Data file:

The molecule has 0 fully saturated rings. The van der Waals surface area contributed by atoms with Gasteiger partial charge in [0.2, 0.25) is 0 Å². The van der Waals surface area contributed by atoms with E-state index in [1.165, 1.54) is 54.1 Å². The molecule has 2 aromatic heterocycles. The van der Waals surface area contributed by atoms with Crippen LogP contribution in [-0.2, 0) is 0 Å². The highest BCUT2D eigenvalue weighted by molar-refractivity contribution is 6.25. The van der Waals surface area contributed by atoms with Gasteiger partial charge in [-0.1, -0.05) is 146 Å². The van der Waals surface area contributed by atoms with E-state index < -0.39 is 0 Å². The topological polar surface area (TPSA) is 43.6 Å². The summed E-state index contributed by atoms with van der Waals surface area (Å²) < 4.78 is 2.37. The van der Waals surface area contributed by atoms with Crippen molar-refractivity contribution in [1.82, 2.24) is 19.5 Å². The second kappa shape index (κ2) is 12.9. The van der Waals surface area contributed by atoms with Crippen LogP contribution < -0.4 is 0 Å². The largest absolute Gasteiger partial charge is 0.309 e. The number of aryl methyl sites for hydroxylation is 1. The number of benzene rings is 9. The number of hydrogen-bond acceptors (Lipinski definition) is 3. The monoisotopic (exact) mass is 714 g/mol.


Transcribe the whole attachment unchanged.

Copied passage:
The molecule has 0 fully saturated rings. The van der Waals surface area contributed by atoms with Gasteiger partial charge in [0.2, 0.25) is 0 Å². The van der Waals surface area contributed by atoms with E-state index in [1.165, 1.54) is 54.1 Å². The molecule has 2 aromatic heterocycles. The van der Waals surface area contributed by atoms with Crippen LogP contribution in [-0.2, 0) is 0 Å². The highest BCUT2D eigenvalue weighted by molar-refractivity contribution is 6.25. The van der Waals surface area contributed by atoms with Gasteiger partial charge in [-0.1, -0.05) is 146 Å². The van der Waals surface area contributed by atoms with E-state index < -0.39 is 0 Å². The topological polar surface area (TPSA) is 43.6 Å². The summed E-state index contributed by atoms with van der Waals surface area (Å²) < 4.78 is 2.37. The van der Waals surface area contributed by atoms with Crippen molar-refractivity contribution in [1.82, 2.24) is 19.5 Å². The second kappa shape index (κ2) is 12.9. The van der Waals surface area contributed by atoms with Crippen LogP contribution < -0.4 is 0 Å². The largest absolute Gasteiger partial charge is 0.309 e. The number of aryl methyl sites for hydroxylation is 1. The number of benzene rings is 9. The number of hydrogen-bond acceptors (Lipinski definition) is 3. The monoisotopic (exact) mass is 714 g/mol.